Maybe this is not clear, but Auth0 is more close to a federation broker than an Identity Provider (we provide user/pwd storage but it’s just a feature). If you notice the implementation from the IAM team chose is passwordless (email code), LDAP or social provider, there is no password storage on any of these. This, plus the fact that all the relying parties (apps) speak the OIDC/OAuth2 standard makes Auth0 completely replaceable without having to go through bizantine migrations. This was always one of our goals: to be chosen because we provide the best platform that implements these standards. If Mozilla happens to find a better implementation, OSS or not, I would love to learn from it, and improve ours.

Matias (CTO)

(Kairo) #22

One thing I noticed is that I can’t get my existing account working with that GitHub-only setup as I never receive a recover email. Is that broken or am I a one-off?

(Kairo) #23

As I see on the Reps portal (and as I feared before), the password-less email login really sucks. Until I actually receive the email (in a different application than where I started the flow, of course), I don’t know any more what I wanted to do originally and have been ripped out of the work flow I started with. I’d even prefer the big corporate walled gardens knowing when I log in to this work-disruptive method.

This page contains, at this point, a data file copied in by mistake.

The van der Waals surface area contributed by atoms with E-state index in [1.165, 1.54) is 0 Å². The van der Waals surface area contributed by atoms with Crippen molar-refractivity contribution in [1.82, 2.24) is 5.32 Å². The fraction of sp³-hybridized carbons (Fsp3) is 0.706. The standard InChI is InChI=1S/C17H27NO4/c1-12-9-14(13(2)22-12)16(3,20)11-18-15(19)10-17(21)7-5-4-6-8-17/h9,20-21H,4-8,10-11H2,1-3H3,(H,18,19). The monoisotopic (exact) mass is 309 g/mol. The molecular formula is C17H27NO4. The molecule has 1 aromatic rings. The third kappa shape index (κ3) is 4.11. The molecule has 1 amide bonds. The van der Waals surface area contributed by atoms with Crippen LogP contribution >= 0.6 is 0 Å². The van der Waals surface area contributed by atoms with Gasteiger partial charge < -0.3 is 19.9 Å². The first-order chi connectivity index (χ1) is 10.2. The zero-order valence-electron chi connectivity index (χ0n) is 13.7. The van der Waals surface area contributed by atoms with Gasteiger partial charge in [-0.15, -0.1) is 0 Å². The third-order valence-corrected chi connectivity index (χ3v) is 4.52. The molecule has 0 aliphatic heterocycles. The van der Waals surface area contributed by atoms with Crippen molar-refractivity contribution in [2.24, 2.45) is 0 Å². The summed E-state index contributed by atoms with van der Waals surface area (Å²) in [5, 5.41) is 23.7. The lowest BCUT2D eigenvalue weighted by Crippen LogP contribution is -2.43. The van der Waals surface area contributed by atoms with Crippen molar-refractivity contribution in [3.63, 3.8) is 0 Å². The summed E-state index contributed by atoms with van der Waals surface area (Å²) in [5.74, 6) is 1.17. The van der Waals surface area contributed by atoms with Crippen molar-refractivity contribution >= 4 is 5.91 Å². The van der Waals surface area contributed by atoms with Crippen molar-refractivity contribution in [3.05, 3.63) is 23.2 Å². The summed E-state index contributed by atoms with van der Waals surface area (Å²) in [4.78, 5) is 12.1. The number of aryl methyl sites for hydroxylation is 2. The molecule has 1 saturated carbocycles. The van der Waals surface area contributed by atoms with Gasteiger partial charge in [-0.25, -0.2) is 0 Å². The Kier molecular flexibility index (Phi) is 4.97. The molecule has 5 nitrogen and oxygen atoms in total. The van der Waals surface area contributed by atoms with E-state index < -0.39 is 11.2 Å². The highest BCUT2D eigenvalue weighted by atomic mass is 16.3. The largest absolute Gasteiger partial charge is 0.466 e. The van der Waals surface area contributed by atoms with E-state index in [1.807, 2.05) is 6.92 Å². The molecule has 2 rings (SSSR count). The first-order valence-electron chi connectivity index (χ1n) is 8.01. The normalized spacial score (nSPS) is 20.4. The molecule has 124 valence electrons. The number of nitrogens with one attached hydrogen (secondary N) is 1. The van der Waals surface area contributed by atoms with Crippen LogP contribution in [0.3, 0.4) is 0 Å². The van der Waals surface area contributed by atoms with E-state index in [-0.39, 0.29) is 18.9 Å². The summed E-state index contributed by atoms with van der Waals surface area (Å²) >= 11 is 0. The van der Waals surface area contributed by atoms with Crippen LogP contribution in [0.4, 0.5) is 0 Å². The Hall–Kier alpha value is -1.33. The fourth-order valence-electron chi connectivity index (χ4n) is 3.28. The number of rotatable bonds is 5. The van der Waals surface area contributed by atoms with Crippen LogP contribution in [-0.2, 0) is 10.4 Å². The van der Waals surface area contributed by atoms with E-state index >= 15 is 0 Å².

Edit: And additionally, once I realize I have started a login session and look into email, and open the link, I get greeted with a “Mozilla Corporation - Oops!, something went wrong” screen with no explanation if I can do anything to actually log in :frowning:

(Jwhitlock) #24

I’m sorry to hear that account recovery isn’t working. The “happy path” for recovering an MDN account is:

  1. Sign in with GitHub
  2. We notice there is an existing account that shares an email with your GitHub profile, and display a box with “Click here to recover a profile”. You click the link
  3. A login link is sent to the email address (and maybe lands in the spam folder :frowning:).
  4. You are logged into the existing account, and can associate it with GitHub for future logins.

If the “happy path” did not work for you, please open a bug so we can get into specifics like email addresses in a non-public forum.

(Kairo) #25

That’s where it fails for me, and given that I own my email server, I know it didn’t land in any spam stuff on my side. I’ll file a bug.

(Henrik Mitsch) #26

Hi @kairo, this was the HTTP 400 issue, right?

If yes, this case can be considered closed. :slight_smile:

Best regards,

(Kairo) #27

Yes, was that, thanks for jumping and working on it! :slight_smile:

(alex_mayorga) #28

¡Hola Matias!

Would it be possible to get a “Remember me on this device/IP” kind of check box in Auth0 in the near future, please?


(Henrik Mitsch) #29

Hi @alex_mayorga,

can you describe what exactly you would like to achieve and/or the problem you experience?

Best regards,